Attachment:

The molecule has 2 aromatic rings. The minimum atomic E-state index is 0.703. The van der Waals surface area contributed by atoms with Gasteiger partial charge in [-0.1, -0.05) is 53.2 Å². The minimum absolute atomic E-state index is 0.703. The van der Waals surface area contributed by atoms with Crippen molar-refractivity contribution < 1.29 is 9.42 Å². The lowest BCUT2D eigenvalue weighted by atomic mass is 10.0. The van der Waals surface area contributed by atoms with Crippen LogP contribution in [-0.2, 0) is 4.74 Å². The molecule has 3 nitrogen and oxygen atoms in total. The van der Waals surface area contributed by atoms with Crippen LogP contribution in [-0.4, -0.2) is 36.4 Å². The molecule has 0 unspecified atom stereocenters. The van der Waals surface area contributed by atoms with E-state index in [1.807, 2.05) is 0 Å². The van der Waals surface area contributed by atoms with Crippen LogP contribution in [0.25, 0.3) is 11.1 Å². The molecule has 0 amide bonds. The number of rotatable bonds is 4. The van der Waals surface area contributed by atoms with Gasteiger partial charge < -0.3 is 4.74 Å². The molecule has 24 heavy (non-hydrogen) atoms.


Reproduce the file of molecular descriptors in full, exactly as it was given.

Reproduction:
The molecule has 2 aromatic rings. The minimum atomic E-state index is 0.703. The van der Waals surface area contributed by atoms with Gasteiger partial charge in [-0.1, -0.05) is 53.2 Å². The minimum absolute atomic E-state index is 0.703. The van der Waals surface area contributed by atoms with Crippen molar-refractivity contribution < 1.29 is 9.42 Å². The lowest BCUT2D eigenvalue weighted by atomic mass is 10.0. The van der Waals surface area contributed by atoms with Crippen LogP contribution in [-0.2, 0) is 4.74 Å². The molecule has 3 nitrogen and oxygen atoms in total. The van der Waals surface area contributed by atoms with Crippen LogP contribution in [-0.4, -0.2) is 36.4 Å². The molecule has 0 unspecified atom stereocenters. The van der Waals surface area contributed by atoms with E-state index in [1.807, 2.05) is 0 Å². The van der Waals surface area contributed by atoms with Crippen LogP contribution in [0.25, 0.3) is 11.1 Å². The molecule has 0 amide bonds. The number of rotatable bonds is 4. The van der Waals surface area contributed by atoms with Gasteiger partial charge < -0.3 is 4.74 Å². The molecule has 24 heavy (non-hydrogen) atoms.